A Federal Reserve survey shows the U.S. economy held steady during the 16-day partial government shutdown, growing moderately in most regions from October through late November.More >>
A Federal Reserve survey released Wednesday found that the U.S. economy held steady during the 16-day partial government shutdown, growing moderately in most regions from October through late November.More >>
Thursday, October 17 2013 4:40 PM EDT2013-10-17 20:40:19 GMT
(RNN) - By passing a last-minute deal on the debt ceiling, and a 16 days-late deal on the government shutdown, Congress finally got back to doing its job. So, what now? Some people may see it as the timeMore >>
With a budget passed only until January, a debt ceiling deal through February and a bunch of days off for Congress until then, the country may be back in the same situation soon.More >>
Thursday, October 17 2013 5:27 AM EDT2013-10-17 09:27:22 GMT
A last-minute deal has been struck, allowing the federal government to avoid a shutdown. A shutdown would have suspended all federal government services deemed non-essential. All federally-funded museums,More >>
Congress has passed a bill to fund the government and lift the debt ceiling, avoiding default. More >>
Sunday, October 13 2013 6:52 PM EDT2013-10-13 22:52:24 GMT
WASHINGTON, DC (RNN) - Despite the WWII Memorial being closed, members of the Million Vet March have gathered in Washington, DC to protest the government shutdown – according to media reports. "We do notMore >>
Veterans gathered at the World War II Memorial in Washington, DC to protest the government shutdown.More >>
Saturday, October 12 2013 10:44 PM EDT2013-10-13 02:44:59 GMT
People nationwide have been unable to access welfare benefits through their EBT cards Saturday. Reports on the matter indicated the issue has no connection to the government shutdown.More >>
Xerox, which handles EBT systems in several states, said Saturday night the problem that prevented people from using their cards to shop has now been corrected. More >>
(RNN) - A judge revealed Tuesday that Pfc. Bradley Manning was found not guilty of "aiding the enemy," a charge resulting from accusations he leaked large amounts of classified information.
However, he was found guilty of five theft counts, six espionage counts and computer fraud relating to the data turnover to the website WikiLeaks. He pleaded guilty to some of those charges earlier this year.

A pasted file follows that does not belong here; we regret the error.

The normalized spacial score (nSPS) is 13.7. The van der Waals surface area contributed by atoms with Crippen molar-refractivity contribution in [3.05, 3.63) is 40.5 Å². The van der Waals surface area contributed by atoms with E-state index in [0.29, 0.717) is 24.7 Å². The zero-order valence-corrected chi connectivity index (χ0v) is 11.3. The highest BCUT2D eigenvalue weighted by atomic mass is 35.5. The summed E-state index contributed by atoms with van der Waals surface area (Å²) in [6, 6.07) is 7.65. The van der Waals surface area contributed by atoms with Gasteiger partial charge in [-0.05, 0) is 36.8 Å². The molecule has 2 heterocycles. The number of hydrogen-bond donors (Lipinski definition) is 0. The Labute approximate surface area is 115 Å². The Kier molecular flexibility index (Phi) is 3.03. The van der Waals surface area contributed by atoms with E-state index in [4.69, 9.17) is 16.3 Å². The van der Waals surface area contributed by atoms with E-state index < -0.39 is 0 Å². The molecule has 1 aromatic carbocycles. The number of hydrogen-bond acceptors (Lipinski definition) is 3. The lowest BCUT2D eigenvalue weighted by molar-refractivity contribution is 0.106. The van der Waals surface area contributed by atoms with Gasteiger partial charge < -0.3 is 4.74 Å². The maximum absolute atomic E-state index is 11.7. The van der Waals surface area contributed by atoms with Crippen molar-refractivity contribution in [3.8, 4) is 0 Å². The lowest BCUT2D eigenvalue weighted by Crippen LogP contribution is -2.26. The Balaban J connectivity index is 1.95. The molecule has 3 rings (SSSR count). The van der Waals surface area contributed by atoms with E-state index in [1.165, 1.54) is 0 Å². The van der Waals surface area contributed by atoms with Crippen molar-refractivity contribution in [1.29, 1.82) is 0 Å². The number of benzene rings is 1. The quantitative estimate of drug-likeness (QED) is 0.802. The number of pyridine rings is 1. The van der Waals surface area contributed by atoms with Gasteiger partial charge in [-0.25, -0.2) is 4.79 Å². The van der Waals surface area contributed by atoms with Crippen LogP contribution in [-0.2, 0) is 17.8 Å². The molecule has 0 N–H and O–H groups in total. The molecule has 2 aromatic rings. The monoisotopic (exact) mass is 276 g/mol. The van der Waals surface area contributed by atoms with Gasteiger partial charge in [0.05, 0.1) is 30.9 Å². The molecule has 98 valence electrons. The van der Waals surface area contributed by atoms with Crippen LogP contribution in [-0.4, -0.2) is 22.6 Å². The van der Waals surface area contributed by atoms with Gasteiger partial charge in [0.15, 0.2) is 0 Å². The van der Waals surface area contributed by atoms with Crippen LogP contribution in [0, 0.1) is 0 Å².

Army Col. Denise Lind, the judge in Manning's case, released her decision in a Fort Meade, MD, courtroom.
Manning faced a total of 21 charges and would have served life in prison without the possibility of parole had he been found guilty of aiding the enemy. Prosecutors chose not to pursue corporal punishment.
His sentencing hearing is scheduled to begin Wednesday.
Manning, a former intelligence analyst and Oklahoma native, has been in custody for three years after he was charged with turning over about 700,000 pages of government documents. WikiLeaks administrators have not confirmed if Manning was the source of the information.
Manning never denied turning over the information - which included video footage of a U.S. helicopter attack that killed Baghdad civilians in 2007, war reports and several thousand diplomatic cables.
Defense lawyers argued that he naively gave the material to WikiLeaks, which caused an international stir after publishing them in 2010.
Prosecution claimed Manning proudly boasted about his work and closely tracked the fallout after the information became public.
WikiLeaks founder Julian Assange called Manning a hero an interview with CNN. Assange, who began a heated debate about whistle blowing vs. turning traitor when he launched the website, is suspected of collaborating with Manning.
As many as 15 other Army officers were implicated in the case for failure to properly handle Manning's mental health and behavior problems, according to court documents.
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